Nijmegen is bursting at the seams with historical stories, ranging from leading figures to ordinary people, from neighbourhoods to political events. The Canon of Nijmegen encompasses the most important stories about Nijmegen’s history. One of these stories tells the tale of the most famous bridge in our city: the Waal-bridge. On June 16th, 1936, the opening of the new road bridge over the Waal was celebrated. After Queen Wilhelmina cut the ribbon with silver scissors, a procession of decorated cars crossed the bridge. But not everyone was happy with the new bridge: black flags hung from the storefronts in the Benedenstad.
1905 – 1917: negotiations and objections
The realisation of the Waal-bridge was quite a challenge. Since the mid-seventeenth century, the connection over the Waal had been limited to a reaction ferry with the appropriate name of “Zeldenrust” (Seldom rests), which was pushed by the water’s current from one side of the river to the other. In 1905, some city council members, including photo dealer C.A.P. Ivens (father of Joris Ivens), advocated for the construction of a road bridge. The initial idea was to connected this bridge to the already-existing railroad bridge, built in 1879; however, that plan turned out to be too impractical to realise.
In 1911, the Minister of Waterways and Public Works decided that a new bridge could be built, provided that it ended at the Belvédère. The city council agreed to these terms, but the shopkeepers of Nijmegen didn’t: they wanted the bridge to end at the Ganzenheuvel in Benedenstad, where their stores were located. Through letters, petitions, and election campaigns, they fiercely opposed the Belvédère Bridge – and with success, because despite Ivens’ tireless efforts, the city council decided to let the matter rest in 1917.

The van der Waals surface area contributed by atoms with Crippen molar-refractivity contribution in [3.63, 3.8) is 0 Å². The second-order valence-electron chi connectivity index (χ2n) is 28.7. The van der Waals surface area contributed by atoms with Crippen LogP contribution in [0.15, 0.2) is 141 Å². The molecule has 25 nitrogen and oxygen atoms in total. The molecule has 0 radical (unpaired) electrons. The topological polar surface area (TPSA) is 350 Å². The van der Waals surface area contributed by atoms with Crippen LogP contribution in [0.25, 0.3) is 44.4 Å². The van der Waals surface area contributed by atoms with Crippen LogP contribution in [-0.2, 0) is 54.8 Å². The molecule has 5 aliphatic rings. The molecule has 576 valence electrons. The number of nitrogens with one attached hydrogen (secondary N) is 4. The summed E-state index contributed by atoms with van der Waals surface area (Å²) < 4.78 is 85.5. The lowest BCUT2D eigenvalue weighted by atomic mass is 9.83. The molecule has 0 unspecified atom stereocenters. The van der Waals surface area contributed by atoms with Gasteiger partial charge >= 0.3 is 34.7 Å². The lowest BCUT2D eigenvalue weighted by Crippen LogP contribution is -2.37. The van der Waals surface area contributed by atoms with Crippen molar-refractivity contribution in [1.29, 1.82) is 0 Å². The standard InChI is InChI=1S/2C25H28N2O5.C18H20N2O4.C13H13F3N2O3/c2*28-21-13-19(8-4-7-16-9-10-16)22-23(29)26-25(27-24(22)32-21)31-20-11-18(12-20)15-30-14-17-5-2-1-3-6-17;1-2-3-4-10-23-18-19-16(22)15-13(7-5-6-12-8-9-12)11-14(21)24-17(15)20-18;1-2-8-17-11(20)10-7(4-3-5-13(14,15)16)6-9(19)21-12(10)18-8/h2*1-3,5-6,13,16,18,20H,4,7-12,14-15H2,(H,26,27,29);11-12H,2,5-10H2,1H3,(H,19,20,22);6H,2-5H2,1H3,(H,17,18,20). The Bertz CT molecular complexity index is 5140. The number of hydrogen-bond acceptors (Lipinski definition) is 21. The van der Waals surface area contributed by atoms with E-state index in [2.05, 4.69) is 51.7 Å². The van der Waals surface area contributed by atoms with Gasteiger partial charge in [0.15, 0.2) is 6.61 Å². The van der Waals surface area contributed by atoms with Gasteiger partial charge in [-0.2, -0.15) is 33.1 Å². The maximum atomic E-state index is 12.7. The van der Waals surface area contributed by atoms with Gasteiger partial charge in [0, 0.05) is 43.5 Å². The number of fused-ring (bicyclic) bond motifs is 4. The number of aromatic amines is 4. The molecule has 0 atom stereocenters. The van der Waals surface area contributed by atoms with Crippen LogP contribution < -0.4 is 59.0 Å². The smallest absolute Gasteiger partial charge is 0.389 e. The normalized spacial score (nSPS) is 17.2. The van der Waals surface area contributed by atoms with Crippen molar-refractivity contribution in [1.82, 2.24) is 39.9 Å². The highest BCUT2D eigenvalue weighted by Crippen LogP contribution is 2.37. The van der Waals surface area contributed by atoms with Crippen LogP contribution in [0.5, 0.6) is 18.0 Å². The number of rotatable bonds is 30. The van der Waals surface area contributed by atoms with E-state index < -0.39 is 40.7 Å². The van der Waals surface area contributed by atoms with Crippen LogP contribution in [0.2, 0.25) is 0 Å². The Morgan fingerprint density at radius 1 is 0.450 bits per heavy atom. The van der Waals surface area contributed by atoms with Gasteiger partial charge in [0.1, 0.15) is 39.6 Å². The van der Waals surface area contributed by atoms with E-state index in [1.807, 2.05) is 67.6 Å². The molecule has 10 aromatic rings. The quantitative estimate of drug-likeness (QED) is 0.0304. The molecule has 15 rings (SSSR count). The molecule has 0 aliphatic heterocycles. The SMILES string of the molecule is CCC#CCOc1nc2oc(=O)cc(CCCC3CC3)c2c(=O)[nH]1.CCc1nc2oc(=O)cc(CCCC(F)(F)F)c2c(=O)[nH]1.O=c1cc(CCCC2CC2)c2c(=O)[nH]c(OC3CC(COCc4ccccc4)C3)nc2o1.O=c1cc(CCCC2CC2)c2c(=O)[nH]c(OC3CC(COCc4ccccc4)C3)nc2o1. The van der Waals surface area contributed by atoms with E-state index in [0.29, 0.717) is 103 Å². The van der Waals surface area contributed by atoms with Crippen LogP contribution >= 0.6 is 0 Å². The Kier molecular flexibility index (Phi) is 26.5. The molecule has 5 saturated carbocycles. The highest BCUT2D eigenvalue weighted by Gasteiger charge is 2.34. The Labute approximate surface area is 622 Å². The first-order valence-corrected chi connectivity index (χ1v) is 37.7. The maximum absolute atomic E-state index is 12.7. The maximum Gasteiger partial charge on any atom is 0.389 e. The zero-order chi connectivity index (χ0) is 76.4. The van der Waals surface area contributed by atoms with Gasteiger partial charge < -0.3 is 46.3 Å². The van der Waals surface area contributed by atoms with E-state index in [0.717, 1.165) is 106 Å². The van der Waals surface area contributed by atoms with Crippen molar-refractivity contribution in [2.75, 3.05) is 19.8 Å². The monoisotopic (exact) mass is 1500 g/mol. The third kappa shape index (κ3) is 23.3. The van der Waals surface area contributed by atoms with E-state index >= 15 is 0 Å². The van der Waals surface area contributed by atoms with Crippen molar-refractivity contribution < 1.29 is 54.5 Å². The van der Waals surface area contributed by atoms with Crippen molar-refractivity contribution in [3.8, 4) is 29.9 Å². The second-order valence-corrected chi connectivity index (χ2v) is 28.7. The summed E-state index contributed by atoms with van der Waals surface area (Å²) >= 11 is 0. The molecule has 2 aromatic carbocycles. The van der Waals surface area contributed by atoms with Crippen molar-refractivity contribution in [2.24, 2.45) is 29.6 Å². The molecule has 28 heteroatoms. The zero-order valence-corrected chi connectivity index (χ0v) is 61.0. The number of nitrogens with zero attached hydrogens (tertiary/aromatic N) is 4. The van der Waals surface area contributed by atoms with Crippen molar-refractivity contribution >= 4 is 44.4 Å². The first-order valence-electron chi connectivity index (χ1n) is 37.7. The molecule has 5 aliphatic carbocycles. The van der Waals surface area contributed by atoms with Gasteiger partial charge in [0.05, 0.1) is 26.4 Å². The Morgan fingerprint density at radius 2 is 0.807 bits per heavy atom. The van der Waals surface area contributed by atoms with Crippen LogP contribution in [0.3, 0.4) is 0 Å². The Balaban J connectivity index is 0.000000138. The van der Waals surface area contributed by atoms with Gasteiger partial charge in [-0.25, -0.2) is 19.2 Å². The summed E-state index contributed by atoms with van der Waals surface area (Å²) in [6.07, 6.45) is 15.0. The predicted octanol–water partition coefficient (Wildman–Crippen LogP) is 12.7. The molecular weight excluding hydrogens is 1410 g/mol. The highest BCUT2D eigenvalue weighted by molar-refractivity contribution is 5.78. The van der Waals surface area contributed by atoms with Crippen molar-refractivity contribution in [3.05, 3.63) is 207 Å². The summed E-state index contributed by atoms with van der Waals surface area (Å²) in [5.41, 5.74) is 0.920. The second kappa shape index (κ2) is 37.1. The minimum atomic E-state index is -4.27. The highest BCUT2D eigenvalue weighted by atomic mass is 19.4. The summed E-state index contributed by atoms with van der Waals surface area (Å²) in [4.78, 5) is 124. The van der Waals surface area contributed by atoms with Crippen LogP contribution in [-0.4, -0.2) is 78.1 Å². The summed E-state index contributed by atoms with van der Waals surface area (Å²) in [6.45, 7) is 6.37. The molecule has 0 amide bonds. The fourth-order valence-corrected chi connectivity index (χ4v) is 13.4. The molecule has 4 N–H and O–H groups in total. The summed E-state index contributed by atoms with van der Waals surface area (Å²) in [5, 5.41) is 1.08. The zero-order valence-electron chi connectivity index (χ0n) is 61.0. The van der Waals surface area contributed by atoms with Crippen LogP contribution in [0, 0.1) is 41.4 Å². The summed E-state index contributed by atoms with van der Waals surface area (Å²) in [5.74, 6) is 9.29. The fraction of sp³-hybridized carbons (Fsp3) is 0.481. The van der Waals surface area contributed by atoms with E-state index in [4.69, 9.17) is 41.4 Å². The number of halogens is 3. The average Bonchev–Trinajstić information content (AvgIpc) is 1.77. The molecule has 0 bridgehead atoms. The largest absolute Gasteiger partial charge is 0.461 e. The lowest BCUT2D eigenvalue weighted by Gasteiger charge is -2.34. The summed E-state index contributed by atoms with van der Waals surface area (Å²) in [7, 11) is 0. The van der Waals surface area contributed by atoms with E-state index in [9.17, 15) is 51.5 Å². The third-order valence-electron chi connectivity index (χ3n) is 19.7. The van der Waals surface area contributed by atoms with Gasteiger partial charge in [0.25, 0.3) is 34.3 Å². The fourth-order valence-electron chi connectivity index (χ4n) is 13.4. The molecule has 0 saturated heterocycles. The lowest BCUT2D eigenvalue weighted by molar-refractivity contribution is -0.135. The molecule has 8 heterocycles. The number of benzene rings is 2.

The Waal-bridge under construction
1931-1936: building the Waal-bridge
In the 1920s, the subject of the Waal-bridge once again came to the attention of the national, provincial, and municipal governments: increased traffic demanded new measures. The Waal became increasingly busy, which made crossing the river by ferry more dangerous. The growing number of cars and (motor)cycles caused waiting times at the ferry to increase, both on the Waalkade and at the Veerdam in Lent. Moreover, the construction of the bridge could provide work for the growing number of unemployed people in Nijmegen. After some research, the government chose to go with a Belvédère Bridge once again – and the shopkeepers once again protested. However, their objections didn’t manage to dissuade the city council this time: the bridge was going to be built. Construction began in October of 1931, largely to provide as much employment as possible, and finished five years later. Meanwhile, in April of 1935, the Rijn-bridge near Arnhem had also finished construction. Like the Waal-bridge, this bridge, as part of the National Highway Plan, was largely financed by the State.
After the bridge was opened, the ferry was taken out of service. And, as the shopkeepers in Benedenstad had predicted, the focus of trade shifted to the upper town and the new suburbs. The Benedenstad would be a problematic area until the post-war renovation.
The Waal-bridge at night
Immerse yourself in the rich history of the oldest city in the Netherlands, because Nijmegen has a lot of stories to tell you. Curious? You can read all about it in this historical timeline.